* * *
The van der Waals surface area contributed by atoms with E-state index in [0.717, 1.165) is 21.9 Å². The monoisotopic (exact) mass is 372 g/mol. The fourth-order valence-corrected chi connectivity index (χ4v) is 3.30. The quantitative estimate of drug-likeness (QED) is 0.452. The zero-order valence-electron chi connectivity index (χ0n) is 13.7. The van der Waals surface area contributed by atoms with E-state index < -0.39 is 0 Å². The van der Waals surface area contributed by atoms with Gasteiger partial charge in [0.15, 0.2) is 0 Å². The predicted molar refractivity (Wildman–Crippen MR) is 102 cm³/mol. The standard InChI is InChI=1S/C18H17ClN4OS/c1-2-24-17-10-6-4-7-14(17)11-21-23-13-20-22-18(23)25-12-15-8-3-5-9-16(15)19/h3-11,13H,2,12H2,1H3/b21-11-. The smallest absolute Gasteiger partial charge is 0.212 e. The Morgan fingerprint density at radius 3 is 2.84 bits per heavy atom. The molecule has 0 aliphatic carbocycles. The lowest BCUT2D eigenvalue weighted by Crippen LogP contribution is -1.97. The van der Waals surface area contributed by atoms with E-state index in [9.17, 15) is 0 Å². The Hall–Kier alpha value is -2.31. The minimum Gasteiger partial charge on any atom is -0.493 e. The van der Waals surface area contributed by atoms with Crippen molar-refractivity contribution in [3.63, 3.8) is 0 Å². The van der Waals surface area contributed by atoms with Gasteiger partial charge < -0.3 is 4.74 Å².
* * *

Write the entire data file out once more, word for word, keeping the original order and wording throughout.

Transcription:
The van der Waals surface area contributed by atoms with E-state index in [0.717, 1.165) is 21.9 Å². The monoisotopic (exact) mass is 372 g/mol. The fourth-order valence-corrected chi connectivity index (χ4v) is 3.30. The quantitative estimate of drug-likeness (QED) is 0.452. The zero-order valence-electron chi connectivity index (χ0n) is 13.7. The van der Waals surface area contributed by atoms with E-state index < -0.39 is 0 Å². The van der Waals surface area contributed by atoms with Gasteiger partial charge in [0.15, 0.2) is 0 Å². The predicted molar refractivity (Wildman–Crippen MR) is 102 cm³/mol. The standard InChI is InChI=1S/C18H17ClN4OS/c1-2-24-17-10-6-4-7-14(17)11-21-23-13-20-22-18(23)25-12-15-8-3-5-9-16(15)19/h3-11,13H,2,12H2,1H3/b21-11-. The smallest absolute Gasteiger partial charge is 0.212 e. The Morgan fingerprint density at radius 3 is 2.84 bits per heavy atom. The molecule has 0 aliphatic carbocycles. The lowest BCUT2D eigenvalue weighted by Crippen LogP contribution is -1.97. The van der Waals surface area contributed by atoms with E-state index in [9.17, 15) is 0 Å². The Hall–Kier alpha value is -2.31. The minimum Gasteiger partial charge on any atom is -0.493 e. The van der Waals surface area contributed by atoms with Crippen molar-refractivity contribution in [3.63, 3.8) is 0 Å². The van der Waals surface area contributed by atoms with Gasteiger partial charge < -0.3 is 4.74 Å².